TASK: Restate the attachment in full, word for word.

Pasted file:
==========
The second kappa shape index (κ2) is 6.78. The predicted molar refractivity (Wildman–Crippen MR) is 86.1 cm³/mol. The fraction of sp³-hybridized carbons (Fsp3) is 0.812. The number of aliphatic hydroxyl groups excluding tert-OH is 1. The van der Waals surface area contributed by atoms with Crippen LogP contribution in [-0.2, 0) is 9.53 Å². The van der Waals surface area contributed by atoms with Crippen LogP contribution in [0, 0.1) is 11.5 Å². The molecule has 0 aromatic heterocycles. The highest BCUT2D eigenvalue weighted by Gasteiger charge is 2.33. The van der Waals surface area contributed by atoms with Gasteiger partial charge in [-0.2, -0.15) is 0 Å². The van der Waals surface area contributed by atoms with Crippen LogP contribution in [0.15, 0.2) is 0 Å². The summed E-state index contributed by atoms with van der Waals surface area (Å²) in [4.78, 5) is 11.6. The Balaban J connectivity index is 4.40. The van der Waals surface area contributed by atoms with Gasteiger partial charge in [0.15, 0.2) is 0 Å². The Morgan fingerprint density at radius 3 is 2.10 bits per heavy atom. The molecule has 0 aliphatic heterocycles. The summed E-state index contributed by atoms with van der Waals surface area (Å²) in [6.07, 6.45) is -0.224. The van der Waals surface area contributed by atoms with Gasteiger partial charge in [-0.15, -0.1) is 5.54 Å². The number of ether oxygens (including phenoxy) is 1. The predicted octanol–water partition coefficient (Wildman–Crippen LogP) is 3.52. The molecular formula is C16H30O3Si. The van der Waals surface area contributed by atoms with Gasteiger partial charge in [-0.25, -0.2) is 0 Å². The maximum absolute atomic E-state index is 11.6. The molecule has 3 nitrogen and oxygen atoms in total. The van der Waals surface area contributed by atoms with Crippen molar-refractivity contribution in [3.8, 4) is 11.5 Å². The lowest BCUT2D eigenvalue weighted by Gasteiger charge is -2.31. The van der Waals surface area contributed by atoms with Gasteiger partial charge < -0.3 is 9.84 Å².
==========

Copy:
The second kappa shape index (κ2) is 6.78. The predicted molar refractivity (Wildman–Crippen MR) is 86.1 cm³/mol. The fraction of sp³-hybridized carbons (Fsp3) is 0.812. The number of aliphatic hydroxyl groups excluding tert-OH is 1. The van der Waals surface area contributed by atoms with Crippen LogP contribution in [-0.2, 0) is 9.53 Å². The van der Waals surface area contributed by atoms with Crippen LogP contribution in [0, 0.1) is 11.5 Å². The molecule has 0 aromatic heterocycles. The highest BCUT2D eigenvalue weighted by Gasteiger charge is 2.33. The van der Waals surface area contributed by atoms with Gasteiger partial charge in [-0.2, -0.15) is 0 Å². The van der Waals surface area contributed by atoms with Crippen LogP contribution in [0.15, 0.2) is 0 Å². The summed E-state index contributed by atoms with van der Waals surface area (Å²) in [4.78, 5) is 11.6. The Balaban J connectivity index is 4.40. The van der Waals surface area contributed by atoms with Gasteiger partial charge in [0.15, 0.2) is 0 Å². The Morgan fingerprint density at radius 3 is 2.10 bits per heavy atom. The molecule has 0 aliphatic heterocycles. The summed E-state index contributed by atoms with van der Waals surface area (Å²) in [6.07, 6.45) is -0.224. The van der Waals surface area contributed by atoms with Gasteiger partial charge in [-0.15, -0.1) is 5.54 Å². The number of ether oxygens (including phenoxy) is 1. The predicted octanol–water partition coefficient (Wildman–Crippen LogP) is 3.52. The molecular formula is C16H30O3Si. The van der Waals surface area contributed by atoms with Gasteiger partial charge in [-0.25, -0.2) is 0 Å². The maximum absolute atomic E-state index is 11.6. The molecule has 3 nitrogen and oxygen atoms in total. The van der Waals surface area contributed by atoms with Crippen molar-refractivity contribution in [3.8, 4) is 11.5 Å². The lowest BCUT2D eigenvalue weighted by Gasteiger charge is -2.31. The van der Waals surface area contributed by atoms with Gasteiger partial charge < -0.3 is 9.84 Å².